We still have another month or two of gorgeous, early fall weather ahead of us in Colorado. No snow! No pollen! I intend to relish these weeks with my family. When house projects beckon, I will remember the fleeting time I have before the first snow, and I will put them aside for another time. If anyone needs me for the next two months, I’ll be outside. Finally!
Made to Move
Ken Schade, B.A., Community Liaison
Outdoor running has long been an essential part of both emotional and overall wellness for me. In struggling for years to overcome depression, I found an early morning run provided mindfulness, balance, and great therapeutic benefit. Conversely, when I have not been able to run, because of my asthma for example, I suffered not only physically, but emotionally and psychologically as well.
It is not surprising then that I feel threatened and anxious by the prospect of not being able to run outside regularly for a while. Due to smoke from wildfires in the Pacific Northwest, local health officials have recently advised people with lung diseases, such as asthma, to limit strenuous outdoor activity. I’ve ignored their warnings some, but have indeed felt ill effects from the smoke, even when I am not exercising. While I do not want to ignore my physical health, neither do I want to give up an activity so important to my emotional well-being. I could survive fine without running for a day or two, but impaired air quality may persist for months as the fires continue to burn.
When I feel threatened and anxious like this, I find compassion and appreciation provide some relief and helps me reorient myself. Pausing to reflect, I recognize and feel compassion for so many people affected by wildfires, diminished air quality, and physical limitations. I feel compassion for those now threatened not only by smoke in the air, but by the wildfires that produce that smoke. I feel compassion for those throughout the world who daily breathe in air so polluted as to compromise their health. And I feel compassion for those whose physical activity is more severely and persistently inhibited than mine.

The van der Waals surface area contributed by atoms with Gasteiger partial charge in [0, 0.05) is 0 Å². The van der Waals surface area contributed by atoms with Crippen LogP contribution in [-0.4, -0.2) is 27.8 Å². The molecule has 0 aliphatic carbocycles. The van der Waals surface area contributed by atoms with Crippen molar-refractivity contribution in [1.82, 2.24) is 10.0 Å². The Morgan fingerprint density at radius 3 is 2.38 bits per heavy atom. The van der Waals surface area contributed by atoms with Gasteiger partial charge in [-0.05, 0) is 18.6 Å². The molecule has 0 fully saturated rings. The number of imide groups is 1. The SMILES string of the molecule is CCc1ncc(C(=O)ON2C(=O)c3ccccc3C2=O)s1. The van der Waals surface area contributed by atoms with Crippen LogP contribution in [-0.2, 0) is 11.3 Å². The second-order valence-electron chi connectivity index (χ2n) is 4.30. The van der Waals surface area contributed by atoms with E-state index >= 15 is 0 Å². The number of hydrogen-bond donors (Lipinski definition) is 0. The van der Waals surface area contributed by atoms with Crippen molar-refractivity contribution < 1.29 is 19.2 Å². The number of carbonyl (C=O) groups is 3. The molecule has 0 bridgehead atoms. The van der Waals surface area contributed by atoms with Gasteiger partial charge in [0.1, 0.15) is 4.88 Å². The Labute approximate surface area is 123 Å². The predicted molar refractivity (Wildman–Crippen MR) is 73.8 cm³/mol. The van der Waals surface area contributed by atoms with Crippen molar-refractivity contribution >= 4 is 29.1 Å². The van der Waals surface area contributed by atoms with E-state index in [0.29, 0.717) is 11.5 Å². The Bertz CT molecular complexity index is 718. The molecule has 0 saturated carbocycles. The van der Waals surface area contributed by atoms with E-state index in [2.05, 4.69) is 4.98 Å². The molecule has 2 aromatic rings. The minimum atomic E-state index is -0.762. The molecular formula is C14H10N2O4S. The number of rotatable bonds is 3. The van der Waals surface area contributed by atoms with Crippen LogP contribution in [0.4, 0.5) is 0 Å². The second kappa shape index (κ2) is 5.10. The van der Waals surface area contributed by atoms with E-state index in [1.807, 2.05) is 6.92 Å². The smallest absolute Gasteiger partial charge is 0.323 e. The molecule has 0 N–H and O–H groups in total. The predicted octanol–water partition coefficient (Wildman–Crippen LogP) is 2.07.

The point here for me is not to trivialize or ignore my feelings of loss and fear by acknowledging that “many others have it far worse than me.” Rather, this practice of consciously cultivating compassion both for others and for myself recognizes that challenge and difficulty are inextricable parts of the human experience. It also helps me to appreciate the benefit I’ve received from running in the past and will hopefully continue to receive in the future. Compassion and appreciation do not alone resolve the challenges I encounter, but they help calm my emotions and soothe my spirit, leaving me better equipped to handle and overcome difficulties.